Isn’t it amazing how we can travel the world and pay for nearly anything with a credit card? This is possible because credit cards are simple: they use a standard device; they are relatively secure; and they use a common data standard. In the world of electronic medical records, we should strive for this same level of interoperability. Just like a credit card, we should be able to use our medical records anywhere in the world, anytime we choose, and maintain personal control over our information at all times.
Credit cards use a standard device to store information; all of the data is encoded onto a magnetic stripe. Since credit cards don’t carry much data, this works well. Medical records, however, are quite complex and sometimes require a substantial amount of storage, especially when including x-rays or other images. Another important difference is that medical records must be constantly updated. Carrying outdated medical records is more dangerous than not having any records at all. Credit cards aren’t designed to have their data added to or changed, they are “read only.” Medical records need a standard device, similar to a credit card, but with the ability to read and write data. USB storage devices are easy to carry, and offer plenty of storage space; and some are even designed to fit in your wallet. Almost every computer built in the past 12 years has a USB port, so they should be nearly as universal as credit card terminals.
Credit cards are relatively secure. The cards are protected by security codes, expiration dates, and encryption when used online. Most people keep their credit cards in a wallet or purse, so they are accessible at all times. Medical records should be used in the same way. Patients should have their data handy at all times. Just like making a purchase, their health information should only be available to physicians they choose. One key difference is that credit card purchase information travels over a network. Sending medical data over networks is where the model fails. There are many reported health data breaches every year, many of which lead to identity theft. Rather than using a network like the banking industry, medical records software should save data in a standard format on a USB drive. Just like with online purchases, encryption can protect sensitive medical data.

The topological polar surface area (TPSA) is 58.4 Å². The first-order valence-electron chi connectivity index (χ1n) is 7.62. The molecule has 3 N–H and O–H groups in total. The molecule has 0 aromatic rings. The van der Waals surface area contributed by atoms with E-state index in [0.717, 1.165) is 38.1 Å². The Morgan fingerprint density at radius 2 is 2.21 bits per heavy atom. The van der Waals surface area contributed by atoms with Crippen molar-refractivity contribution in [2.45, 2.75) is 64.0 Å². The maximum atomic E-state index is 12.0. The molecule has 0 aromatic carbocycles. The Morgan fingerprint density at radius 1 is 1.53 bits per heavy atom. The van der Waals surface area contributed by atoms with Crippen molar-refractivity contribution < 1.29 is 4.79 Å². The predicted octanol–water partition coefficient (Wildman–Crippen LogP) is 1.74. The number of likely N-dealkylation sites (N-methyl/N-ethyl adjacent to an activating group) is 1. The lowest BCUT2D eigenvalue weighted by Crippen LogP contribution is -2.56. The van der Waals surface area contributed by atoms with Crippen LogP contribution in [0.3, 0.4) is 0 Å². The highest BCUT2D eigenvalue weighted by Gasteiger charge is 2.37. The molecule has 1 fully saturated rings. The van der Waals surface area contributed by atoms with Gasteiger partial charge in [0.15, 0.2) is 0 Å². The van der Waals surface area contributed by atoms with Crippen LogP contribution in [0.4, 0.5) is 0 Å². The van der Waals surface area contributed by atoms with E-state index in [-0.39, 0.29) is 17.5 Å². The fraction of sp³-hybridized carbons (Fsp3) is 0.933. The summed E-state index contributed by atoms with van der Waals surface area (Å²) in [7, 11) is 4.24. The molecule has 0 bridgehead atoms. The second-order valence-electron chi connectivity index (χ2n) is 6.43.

Credit cards use a common data standard. Terminals all over the world can read credit cards, regardless of manufacturer. This is possible because of standard data formats. Magnetic stripes have been exactly the same since their introduction in 1975; however almost everything has changed in medicine in the last 35 years. Even though medical technology will continue to evolve, interoperability will require a common way of storing and communicating data. Extensible Markup Language, or XML, is a common way to store and communicate data. It is used everyday by millions of websites and software programs worldwide. There is already a version of XML, known as Health Level 7, or HL7, that is specialized for communicating and storing medical data. Choosing a standard data format is necessary for any interoperable system.
The Solution to Interoperability is SIMPLICITY. Rather than complicated and insecure national health networks, we should look to the credit card as a model for an interoperable health system. First, an interoperable medical records system should use a standard device, like a USB drive. Second, it should be secure, using strong encryption and personal control over the USB drive. Finally, an interoperable system should use a standard format to store and exchange data. The result would be a simple, secure medium that allows individuals complete control over their comprehensive medical information.